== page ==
Social determinants of health (SDOH) encompass environmental and socioeconomic factors, such as housing, education, employment, and access to food. SDOH have a major impact on access to quality care and are critical to the health and well-being of patients. While medical care accounts for approximately 20 percent of healthcare, physical environment, socioeconomic factors, and health-related behaviors, all elements of SDOH account for about 80 percent of outcomes.
Incorporating SDOH data into electronic health records (EHRs) “could dramatically increase the scope, quality, and timeliness of data available for planning interventions targeted at SDOH factors.” With essential SDOH information such as housing, transportation, and diet captured in real time, clinicians can leverage that data to make more informed, targeted medical decisions that deliver higher quality care.
This article details information required for integration into EHRs to build personalized treatment plans and develop successful SDOH programs that provide resources and support for patients in need. In addition, successful SDOH programs implemented by Kaiser Permanente and Boston Medical Center showcase how supporting clinicians with real-time SDOH data can lead to patient-centric care.
Create a 360-Degree Patient View Through Technology
The Office of the National Coordinator for Health Information Technology (ONC) indicates that the “collection, documentation, reporting, access, and use of SDOH data … can be used to help identify and eliminate health disparities and to improve health outcomes at an individual and population level.” These four areas include standards and data (advance standards); infrastructure (HIEs, state, local); policy (emerging policy challenges and opportunities); and implementation (integration, innovation, and health IT tools).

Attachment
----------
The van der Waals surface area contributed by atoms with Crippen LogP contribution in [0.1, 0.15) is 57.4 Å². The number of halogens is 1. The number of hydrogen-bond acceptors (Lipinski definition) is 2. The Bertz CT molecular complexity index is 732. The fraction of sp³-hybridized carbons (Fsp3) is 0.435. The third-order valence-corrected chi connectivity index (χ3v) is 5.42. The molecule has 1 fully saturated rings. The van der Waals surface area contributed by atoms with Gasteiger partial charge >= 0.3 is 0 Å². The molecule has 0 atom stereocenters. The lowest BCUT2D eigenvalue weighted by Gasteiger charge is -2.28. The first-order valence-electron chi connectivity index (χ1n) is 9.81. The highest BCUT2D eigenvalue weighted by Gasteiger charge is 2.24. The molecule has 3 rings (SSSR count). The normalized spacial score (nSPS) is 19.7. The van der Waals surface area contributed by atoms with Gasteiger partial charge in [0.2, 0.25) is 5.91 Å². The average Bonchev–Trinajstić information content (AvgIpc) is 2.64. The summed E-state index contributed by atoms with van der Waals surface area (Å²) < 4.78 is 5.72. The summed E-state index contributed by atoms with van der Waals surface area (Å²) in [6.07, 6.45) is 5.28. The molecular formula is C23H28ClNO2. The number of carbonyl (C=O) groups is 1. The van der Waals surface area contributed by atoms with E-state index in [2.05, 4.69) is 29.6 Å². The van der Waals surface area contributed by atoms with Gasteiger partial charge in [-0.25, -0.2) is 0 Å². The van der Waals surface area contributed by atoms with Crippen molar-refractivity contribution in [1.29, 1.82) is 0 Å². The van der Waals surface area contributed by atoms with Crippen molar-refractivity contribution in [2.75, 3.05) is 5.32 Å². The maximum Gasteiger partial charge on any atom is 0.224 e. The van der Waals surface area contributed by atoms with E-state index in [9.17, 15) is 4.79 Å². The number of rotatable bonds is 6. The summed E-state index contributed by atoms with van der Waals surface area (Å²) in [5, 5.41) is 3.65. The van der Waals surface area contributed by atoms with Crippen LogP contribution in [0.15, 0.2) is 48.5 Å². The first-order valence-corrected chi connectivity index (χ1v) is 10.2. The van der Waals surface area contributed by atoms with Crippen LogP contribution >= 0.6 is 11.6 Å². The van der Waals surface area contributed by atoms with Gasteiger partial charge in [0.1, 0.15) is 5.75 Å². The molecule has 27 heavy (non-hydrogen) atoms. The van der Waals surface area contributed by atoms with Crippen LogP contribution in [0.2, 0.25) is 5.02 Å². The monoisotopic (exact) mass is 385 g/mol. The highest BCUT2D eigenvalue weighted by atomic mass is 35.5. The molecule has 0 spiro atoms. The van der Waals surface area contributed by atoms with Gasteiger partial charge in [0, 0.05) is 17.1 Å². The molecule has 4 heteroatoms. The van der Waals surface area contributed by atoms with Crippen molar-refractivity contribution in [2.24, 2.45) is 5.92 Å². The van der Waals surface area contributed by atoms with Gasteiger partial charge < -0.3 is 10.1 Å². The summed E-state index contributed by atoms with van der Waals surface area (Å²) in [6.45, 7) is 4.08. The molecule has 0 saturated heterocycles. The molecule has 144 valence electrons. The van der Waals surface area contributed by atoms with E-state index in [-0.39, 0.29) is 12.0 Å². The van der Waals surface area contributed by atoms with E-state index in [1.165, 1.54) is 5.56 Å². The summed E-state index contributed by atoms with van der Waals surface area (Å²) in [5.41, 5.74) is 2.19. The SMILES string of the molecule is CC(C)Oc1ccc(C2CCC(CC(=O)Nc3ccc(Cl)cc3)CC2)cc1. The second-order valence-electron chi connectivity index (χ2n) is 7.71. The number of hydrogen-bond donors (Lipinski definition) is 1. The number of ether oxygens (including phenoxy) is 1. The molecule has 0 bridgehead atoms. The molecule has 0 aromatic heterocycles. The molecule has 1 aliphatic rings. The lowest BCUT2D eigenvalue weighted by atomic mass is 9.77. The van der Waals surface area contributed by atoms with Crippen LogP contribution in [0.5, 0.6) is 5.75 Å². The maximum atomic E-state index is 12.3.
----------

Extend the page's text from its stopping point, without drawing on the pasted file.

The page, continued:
Capturing this fundamental SDOH data, such as social-cultural, physical, and economic/educational factors, provides a holistic view of the patient. Screening tools, such as Tool for Health & Resilience In Vulnerable Environments (THRIVE), provide clinicians with the following patient information:
- Where do you live? Do you have shelter?
- Do you have access to food?
- Can you afford paying for your medications?
- Do you have trouble getting transportation to medical appointments?
- Are you a caretaker responsible for a child, family member, or friend?
- Are you unemployed or looking for a job?
Through these important questionnaires, clinicians can identify patients who are noncompliant with their medical regimen due to SDOH circumstances that are out of their control.
For example, a diabetic patient experiencing financial hardships may be taking only a half dose of their insulin to make the medication last longer. That same patient may also lack the means to afford healthful, fresh foods and is limited to canned goods. While canned foods may be less expensive, many come with a high concentration of preservatives, high fructose corn syrup, and salt content, leading to uncontrolled diabetes and other comorbidities such as hypertension and cardiovascular disease.